Thu, Sep 29, 2011 - Page 12 News List

China Airlines joins SkyTeam Alliance

By Amy Su  /  Staff Reporter

Flight attendants from SkyTeam Alliance member airlines, the world’s second-largest airline alliance, stand in front of China Airlines’ first airplane bearing the SkyTeam emblem at a ceremony yesterday to celebrate China Airlines becoming the alliance’s 15th member.

Photo: Yao Chieh-hsiu, Taipei Times

China Airlines Ltd (CAL, 中華航空), the nation’s largest air carrier, expects joining the SkyTeam Alliance to contribute NT$1 billion to NT$2 billion (US$329 million to US$658 million) in company revenue by next year.

“History shows that joining the SkyTeam Alliance can benefit an air carrier’s yearly revenue by 1 percent to 7 percent, while we conservatively estimate a NT$1 billion contribution for next year, the company’s first full year in the alliance,” CAL president Sun Hung-hsiang (孫洪祥) told a media briefing yesterday.

In addition, becoming a member of SkyTeam Alliance can help an airline reduce its costs by 1 percent to 2 percent, Sun said, adding that CAL expects an initial cost-saving of between 0.5 percent and 1 percent for the next year.

The company’s remark came as it signed an agreement with SkyTeam Alliance, one of the three major global airline alliances, to become its 15th full member. CAL expects to increase its international destinations to 926, from its current 80 destinations, by joining the alliance, the company said.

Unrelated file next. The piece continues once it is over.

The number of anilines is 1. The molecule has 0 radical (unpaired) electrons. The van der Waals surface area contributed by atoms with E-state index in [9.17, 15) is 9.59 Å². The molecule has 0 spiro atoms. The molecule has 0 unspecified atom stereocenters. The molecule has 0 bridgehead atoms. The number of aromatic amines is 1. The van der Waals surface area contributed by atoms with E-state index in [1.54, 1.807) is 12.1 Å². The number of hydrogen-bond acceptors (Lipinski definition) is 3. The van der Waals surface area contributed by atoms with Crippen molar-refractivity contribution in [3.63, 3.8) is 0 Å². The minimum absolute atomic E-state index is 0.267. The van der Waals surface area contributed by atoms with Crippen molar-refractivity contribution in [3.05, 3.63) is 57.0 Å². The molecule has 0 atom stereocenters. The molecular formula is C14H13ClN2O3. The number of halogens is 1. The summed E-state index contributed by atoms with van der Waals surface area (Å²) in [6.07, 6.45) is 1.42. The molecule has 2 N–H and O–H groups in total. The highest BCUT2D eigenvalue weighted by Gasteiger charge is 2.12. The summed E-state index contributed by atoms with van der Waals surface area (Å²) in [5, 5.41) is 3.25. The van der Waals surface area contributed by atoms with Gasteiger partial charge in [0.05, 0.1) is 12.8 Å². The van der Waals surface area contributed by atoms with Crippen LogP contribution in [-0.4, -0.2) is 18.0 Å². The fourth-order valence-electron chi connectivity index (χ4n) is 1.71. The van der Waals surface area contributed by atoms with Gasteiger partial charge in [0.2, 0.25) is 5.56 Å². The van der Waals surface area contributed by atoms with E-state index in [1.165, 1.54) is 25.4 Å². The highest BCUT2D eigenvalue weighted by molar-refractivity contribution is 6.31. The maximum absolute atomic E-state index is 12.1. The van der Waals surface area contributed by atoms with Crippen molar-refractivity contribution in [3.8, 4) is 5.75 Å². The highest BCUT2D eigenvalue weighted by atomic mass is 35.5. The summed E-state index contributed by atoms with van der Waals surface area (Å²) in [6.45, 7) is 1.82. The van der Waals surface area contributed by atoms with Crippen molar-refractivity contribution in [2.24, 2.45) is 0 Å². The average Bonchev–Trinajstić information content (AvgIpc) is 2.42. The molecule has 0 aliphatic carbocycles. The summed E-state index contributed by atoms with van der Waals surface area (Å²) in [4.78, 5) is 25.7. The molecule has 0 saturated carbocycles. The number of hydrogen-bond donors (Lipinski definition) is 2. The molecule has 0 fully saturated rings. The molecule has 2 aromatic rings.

CAL chairman Chang Chia-juch (張家祝) said the company also expects to join SkyTeam Cargo, a global cargo alliance, as the company faces a continued weakening of its cargo business this year.

“We are confident that the company will successfully join the cargo alliance, since we have already become a member of SkyTeam Alliance,” Chang said.

Looking ahead, Chang said the visibility for next year’s cargo market remains unclear.

“The fourth quarter used to be the traditional hot season for cargo business, but the global economic slowdown contracted the seasonal demand,” Chang said.

Chang also expects crude oil prices to stand at an “acceptable” level between US$80 to US$100 per barrel for the rest of the year and next year amid the slowing global economy.

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